• To the extent that wilful copyright piracy on a commercial scale that consists of unauthorized reproduction — but not unauthorized distribution — of copyrighted works, and vice versa, may not be subject to criminal procedures and penalties under the law of China, this would appear to be inconsistent with China's obligations under Articles 41.1 and 61 of the TRIPS Agreement.

On 20 April 2007, Japan requested to join the consultations. On 25 April 2007, Canada and the European Communities requested to join the consultations. On 26 April 2007, Mexico requested to join the consultations. Subsequently, China informed the DSB that it had accepted the requests of Canada, the European Communities, Japan and Mexico to join the consultations.

On 13 August 2007, the United States requested the establishment of a panel. At its meeting on 31 August 2007, the DSB deferred the establishment of a panel.

 

Panel and Appellate Body proceedings

At its meeting on 25 September 2007, the DSB established a panel. Argentina, the European Communities, Japan, Mexico and Chinese Taipei reserved their third-party rights. Subsequently, Australia, Brazil, Canada, India, Korea, Thailand and Turkey reserved their third-party rights. On 3 December 2007, the United States requested the Director-General to compose the panel. On 13 December 2007, the Director-General composed the panel. On 16 July 2008, the Chairman of the panel informed the DSB that due to the complexity of issues presented in this case, the panel would not be able to complete its work within six months from the date of the panel's composition. The panel expected to issue its final report to the parties by November 2008.

On 26 January 2009, the panel report was circulated to Members.  The panel concluded that the Copyright Law, specifically the first sentence of Article 4, is inconsistent with China's obligations under Article 5(1) of the Berne Convention (1971), as incorporated by Article 9.1 of the TRIPS Agreement; and Article 41.1 of the TRIPS Agreement.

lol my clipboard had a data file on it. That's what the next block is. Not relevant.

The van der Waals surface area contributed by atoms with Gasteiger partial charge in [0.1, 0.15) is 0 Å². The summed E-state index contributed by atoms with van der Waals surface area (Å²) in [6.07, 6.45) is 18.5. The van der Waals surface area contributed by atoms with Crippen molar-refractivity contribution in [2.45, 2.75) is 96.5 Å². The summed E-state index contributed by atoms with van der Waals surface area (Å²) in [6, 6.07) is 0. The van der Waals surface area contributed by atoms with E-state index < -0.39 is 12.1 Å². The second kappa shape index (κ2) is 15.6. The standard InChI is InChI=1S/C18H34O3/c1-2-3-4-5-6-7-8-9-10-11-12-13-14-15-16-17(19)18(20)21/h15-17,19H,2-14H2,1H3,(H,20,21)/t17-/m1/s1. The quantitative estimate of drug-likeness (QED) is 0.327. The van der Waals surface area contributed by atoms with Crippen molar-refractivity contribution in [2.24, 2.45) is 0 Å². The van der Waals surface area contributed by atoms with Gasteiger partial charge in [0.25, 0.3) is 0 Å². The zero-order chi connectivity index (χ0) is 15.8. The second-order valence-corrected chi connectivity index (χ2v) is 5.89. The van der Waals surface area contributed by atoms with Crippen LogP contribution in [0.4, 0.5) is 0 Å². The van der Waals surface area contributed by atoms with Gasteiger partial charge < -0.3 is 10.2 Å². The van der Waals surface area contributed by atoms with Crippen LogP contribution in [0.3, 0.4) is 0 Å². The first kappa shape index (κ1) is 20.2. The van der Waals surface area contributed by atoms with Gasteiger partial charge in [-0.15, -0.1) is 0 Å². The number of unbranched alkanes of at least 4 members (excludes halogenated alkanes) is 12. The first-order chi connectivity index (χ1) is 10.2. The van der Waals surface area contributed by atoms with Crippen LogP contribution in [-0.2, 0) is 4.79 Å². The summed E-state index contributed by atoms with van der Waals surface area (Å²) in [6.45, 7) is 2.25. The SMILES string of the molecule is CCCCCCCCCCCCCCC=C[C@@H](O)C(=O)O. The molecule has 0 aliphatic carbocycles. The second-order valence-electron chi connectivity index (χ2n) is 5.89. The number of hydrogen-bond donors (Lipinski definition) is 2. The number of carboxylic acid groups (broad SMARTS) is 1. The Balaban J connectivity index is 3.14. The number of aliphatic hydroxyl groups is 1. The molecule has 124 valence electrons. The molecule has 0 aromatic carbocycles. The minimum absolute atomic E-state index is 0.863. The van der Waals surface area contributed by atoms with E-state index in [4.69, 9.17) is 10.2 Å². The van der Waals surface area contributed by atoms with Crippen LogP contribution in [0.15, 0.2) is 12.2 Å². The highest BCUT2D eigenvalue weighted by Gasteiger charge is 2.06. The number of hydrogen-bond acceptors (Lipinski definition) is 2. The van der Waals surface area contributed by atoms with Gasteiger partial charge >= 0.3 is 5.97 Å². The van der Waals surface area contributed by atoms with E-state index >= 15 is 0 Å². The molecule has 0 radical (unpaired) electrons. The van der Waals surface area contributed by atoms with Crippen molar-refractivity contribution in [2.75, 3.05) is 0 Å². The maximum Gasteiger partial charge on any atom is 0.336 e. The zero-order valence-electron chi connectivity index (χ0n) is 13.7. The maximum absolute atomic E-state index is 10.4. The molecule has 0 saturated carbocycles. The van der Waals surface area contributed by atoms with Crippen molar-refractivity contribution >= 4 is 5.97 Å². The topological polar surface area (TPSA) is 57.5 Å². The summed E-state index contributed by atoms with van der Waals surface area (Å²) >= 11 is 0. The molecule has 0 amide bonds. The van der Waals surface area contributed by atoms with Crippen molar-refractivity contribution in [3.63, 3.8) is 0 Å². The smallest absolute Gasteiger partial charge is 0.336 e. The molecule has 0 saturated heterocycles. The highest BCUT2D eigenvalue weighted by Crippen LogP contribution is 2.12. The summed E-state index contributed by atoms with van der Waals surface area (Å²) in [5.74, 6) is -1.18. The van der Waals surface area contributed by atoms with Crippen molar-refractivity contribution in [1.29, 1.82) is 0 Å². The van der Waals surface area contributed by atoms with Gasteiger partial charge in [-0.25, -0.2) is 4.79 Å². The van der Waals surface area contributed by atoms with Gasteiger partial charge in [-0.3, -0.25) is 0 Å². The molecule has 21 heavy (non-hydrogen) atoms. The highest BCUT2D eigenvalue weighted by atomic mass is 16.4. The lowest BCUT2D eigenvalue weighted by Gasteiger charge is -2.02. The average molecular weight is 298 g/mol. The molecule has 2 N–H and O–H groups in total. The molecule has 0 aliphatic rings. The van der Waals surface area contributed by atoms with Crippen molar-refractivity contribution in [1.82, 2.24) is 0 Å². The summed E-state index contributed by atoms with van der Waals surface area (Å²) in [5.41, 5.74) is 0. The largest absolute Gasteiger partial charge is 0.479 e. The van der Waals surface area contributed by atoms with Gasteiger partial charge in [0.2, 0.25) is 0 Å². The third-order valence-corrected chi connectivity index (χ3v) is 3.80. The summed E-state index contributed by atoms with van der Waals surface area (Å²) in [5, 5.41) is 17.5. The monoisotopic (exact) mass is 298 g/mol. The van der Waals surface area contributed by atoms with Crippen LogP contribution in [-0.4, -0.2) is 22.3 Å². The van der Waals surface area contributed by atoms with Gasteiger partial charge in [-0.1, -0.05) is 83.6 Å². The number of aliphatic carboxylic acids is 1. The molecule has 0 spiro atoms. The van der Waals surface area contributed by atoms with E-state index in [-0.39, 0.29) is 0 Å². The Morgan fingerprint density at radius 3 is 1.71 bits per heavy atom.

With respect to the Customs measures, the panel determined that Article 59 of the TRIPS Agreement is not applicable to these measures insofar as they apply to goods destined for exportation and that the United States has not established that these measures are inconsistent with Article 59 of the TRIPS Agreement, as it incorporates the principles set out in the first sentence of Article 46 of the TRIPS Agreement.  The panel also determined that the Customs measures are inconsistent with Article 59 of the TRIPS Agreement, as it incorporates the principle set out in the fourth sentence of Article 46 of the TRIPS Agreement and that the United States has not established that the criminal thresholds are inconsistent with China's obligations under the first sentence of Article 61 of the TRIPS Agreement.

The panel exercised judicial economy with respect to the claim under Article 5(2) of the Berne Convention (1971), as incorporated by Article 9.1 of the TRIPS Agreement, the claims under Article 61 of the TRIPS Agreement (with respect to the Copyright Law) and the claims under Article 41.1 of the TRIPS Agreement and under the second sentence of Article 61 of the TRIPS Agreement (with respect to the criminal thresholds). 

The panel concluded that, to the extent that the Copyright Law and the Customs measures as such are inconsistent with the TRIPS Agreement, they nullify or impair benefits accruing to the United States under that Agreement, and recommended that China bring the Copyright Law and the Customs measures into conformity with its obligations under the TRIPS Agreement.

At its meeting on 20 March 2009, the DSB adopted the panel report. 

 

Implementation of adopted reports

On 15 April 2009, China informed the DSB that it intended to implement the DSB recommendations and rulings and that it would need a reasonable period of time to do so.  On 29 June 2009, China and the United States informed the DSB that they had agreed that the reasonable period of time for China to implement the DSB recommendations and rulings shall be 12 months from the adoption of the report. Accordingly, the reasonable period of time expired on 20 March 2010.  On 19 March 2010, China reported that on 26 February 2010, the Standing Committee of the 11th National People's Congress had approved the amendments of the Chinese Copyright Law and that on 17 March 2010, the State Council had adopted the decision to revise the Regulations for Customs Protection of Intellectual Property Rights.  Thus, it had completed all necessary domestic legislative procedures for implementing the DSB recommendations and rulings.  The United States said that it was not yet in a position to share China's claim that it had implemented the DSB recommendations and rulings.

On 8 April 2010, China and the United States notified the DSB of Agreed Procedures under Articles 21 and 22 of the DSU.